Summary judgment is appropriate pursuant to Fed. R. Civ. P. 56 when "the pleadings, depositions, answers to interrogatories, and admissions on file, together with the affidavits, if any, show that there is no genuine issue as to any material fact and that the moving party is entitled to a judgment as a matter of law." Citizens Bank of Clearwater v. Hunt, 927 F.2d 707, 710 (2d Cir. 1991) (citations omitted); see Anderson v. Liberty Lobby, Inc., 477 U.S. 242, 248 (1986). The moving party bears the initial burden of demonstrating an absence of material facts and once it has done so, the burden shifts to the non-moving party. Celotex Corp. v. Catrett, 477 U.S. 317, 322-23 (1986). In determining whether there is a genuine issue of material fact, the court must resolve ambiguities and draw inferences in favor of the non-moving party. Celotex, 477 U.S. at 322-323; Gallo v. Prudential Residential Servs., Ltd. P'ship, 22 F.3d 1219, 1223 (2d Cir. 1994). Once the moving party has met its burden, the opposing party "must do more than simply show that there is some metaphysical doubt as to the material facts.... [T]he nonmoving party must come forward with 'specific facts showing that there is a genuine issue for trial.'" Matsushita Elec. Indus. Co., Ltd. v. Zenith Radio Corp., 475 U.S. 574, 586-87 (1986) (quoting Fed. R. Civ. P. 56(e)).

Notwithstanding "a strong national policy favoring the arbitration of labor disputes, there is no general duty to submit a labor dispute to arbitration." Diamond Glass Corp. v. Glass Warehouse Workers and Paint Handlers Local Union, 682 F.2d 301, 303 (2d Cir. 1982). Rather, "[a]rbitration is a matter of contract and a party cannot be required to submit to arbitration" of any dispute unless it had agreed to do so. Howsam v. Dean Witter Reynolds, Inc., 537 U.S. 79, 83 (2002); AT&T Tech., Inc. v. Commc'ns Workers, 475 U.S. 643, 648 (1986). Whether a particular dispute between the parties is subject to arbitration is a question to be determined by the court. See Howsam, 537 U.S. at 83; AT&T Tech., 475 U.S. at 649; United Steelworkers of Am. v. Warrior & Gulf Navigation Co., 363 U.S. 574, 582 (1960).

Generally, in deciding whether a dispute must be submitted to arbitration, the court must determine whether an arbitration agreement exists and whether the dispute falls within the scope of the arbitration agreement. See Abram Landau Real Estate v. Benova, 123 F.3d 69, 72 (2d Cir. 1997). If the parties enter into an agreement containing an arbitration clause, "there is a presumption favoring arbitrability, particularly if the clause is broad and covers 'any differences' arising with respect to interpretation of the agreement." Maryland Cas. Co. v. Realty Advisory Bd. on Labor Relations, 107 F.3d 979, 982 (2d Cir. 1997); see At&T Tech., 475 U.S. at 650. Accordingly, "any doubts regarding the existence of an arbitration clause or the scope of its coverage in a particular dispute ought to be resolved in favor of coverage. See AT&T Tech., 475 U.S. at 649; CPR (USA) Inc. v. Spray, 187 F.3d 245, 256 (2d Cir. 1999).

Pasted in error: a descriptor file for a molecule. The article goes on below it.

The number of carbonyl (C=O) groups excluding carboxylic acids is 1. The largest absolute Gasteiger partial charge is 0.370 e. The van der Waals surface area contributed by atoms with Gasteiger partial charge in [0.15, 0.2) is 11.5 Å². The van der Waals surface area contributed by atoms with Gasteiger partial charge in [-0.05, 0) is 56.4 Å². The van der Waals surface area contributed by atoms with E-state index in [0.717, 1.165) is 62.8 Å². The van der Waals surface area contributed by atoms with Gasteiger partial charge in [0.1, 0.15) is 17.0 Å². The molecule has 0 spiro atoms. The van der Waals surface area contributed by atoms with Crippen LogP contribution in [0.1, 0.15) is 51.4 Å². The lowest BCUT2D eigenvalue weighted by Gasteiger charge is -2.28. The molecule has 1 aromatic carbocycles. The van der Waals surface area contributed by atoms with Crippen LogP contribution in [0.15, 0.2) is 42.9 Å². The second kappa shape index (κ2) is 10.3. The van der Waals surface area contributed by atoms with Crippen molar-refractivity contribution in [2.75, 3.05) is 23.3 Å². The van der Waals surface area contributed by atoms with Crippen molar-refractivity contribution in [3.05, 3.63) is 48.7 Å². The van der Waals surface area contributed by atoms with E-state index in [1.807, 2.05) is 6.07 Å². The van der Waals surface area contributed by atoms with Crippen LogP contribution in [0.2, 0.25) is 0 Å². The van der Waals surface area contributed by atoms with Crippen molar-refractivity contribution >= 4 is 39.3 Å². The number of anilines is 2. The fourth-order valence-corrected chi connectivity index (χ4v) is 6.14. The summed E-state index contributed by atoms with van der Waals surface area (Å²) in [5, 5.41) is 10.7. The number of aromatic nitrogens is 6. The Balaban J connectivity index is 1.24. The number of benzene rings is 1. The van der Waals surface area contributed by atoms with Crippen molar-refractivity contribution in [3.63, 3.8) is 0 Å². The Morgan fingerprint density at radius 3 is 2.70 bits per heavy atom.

There is no dispute that the parties entered into an agreement to arbitrate. Although Steelmasters suggests it is not bound by the CBA because it never received a copy, Rosio Aff. at ¶ 2, it overlooks the fact that it clearly agreed to arbitration in the Short Form Agreement. In this agreement, the parties agreed that "resolution of grievances arising under the Agreement or in the Collective Bargaining Agreement shall be resolved under the grievance and arbitration procedures as provided in the Collective Bargaining Agreement." See Lusardi Aff., Exh. C, § SIXTH. "Parties are plainly free to incorporate by reference, and bind themselves inter sese to, terms that may be found in other agreements to which they are not a party." Ronan Assocs., Inc. v. Local 94-94A-94B, Int'l Union of Operating Eng'rs, 24 F.3d 447, 449 (2d Cir. 1994); see Inter County Glass, Inc. v. Trustees of Local Union 580 of the Int'l Ass'n of Bridge Structural and Ornamental Iron Workers Employee Ben. Funds, NO. CV04-3579(WDW), 2007 WL 2908094, at *5-*6 (E.D.N.Y. Sep. 28, 2007) (finding that employer was bound to arbitration provision in Local Union 580 CBA based on incorporation by reference in Jobsite Agreement). Not only did Steelmasters expressly agree to the arbitration procedures in the CBA, it acknowledged in the Short Form Agreement that it did receive a copy of the CBA. See Lusardi Aff., Exh. C, §§ FIRST, SIXTH. It was also on notice under the Short Form Agreement that it would be subject to the terms of the CBA and, more specifically, the procedures for dispute resolution and arbitration in the CBA. Thus, irrespective of whether Steelmasters received a copy of the CBA, it is "conclusively presumed to know [the] contents [of the Short Form Agreement] and to assent to them," in the absence of fraud or other wrongful act. Maye v. Smith Barney Inc., 897 F. Supp. 100, 108 (S.D.N.Y. 1995) (plaintiff claiming that it did not knowingly agree to arbitration is bound by arbitration clause in one page document it signed and obligated to read arbitration policy referenced in document); see also Smith v. Lehman Brothers, Inc., No. 95 CIV. 10326 (JSM), 1996 WL 383232, at *1 (S.D.N.Y. July 8, 1996) (plaintiff bound by the arbitration clause in application he signed despite assertion he was not provided with copy of application and did not knowingly agree to arbitration).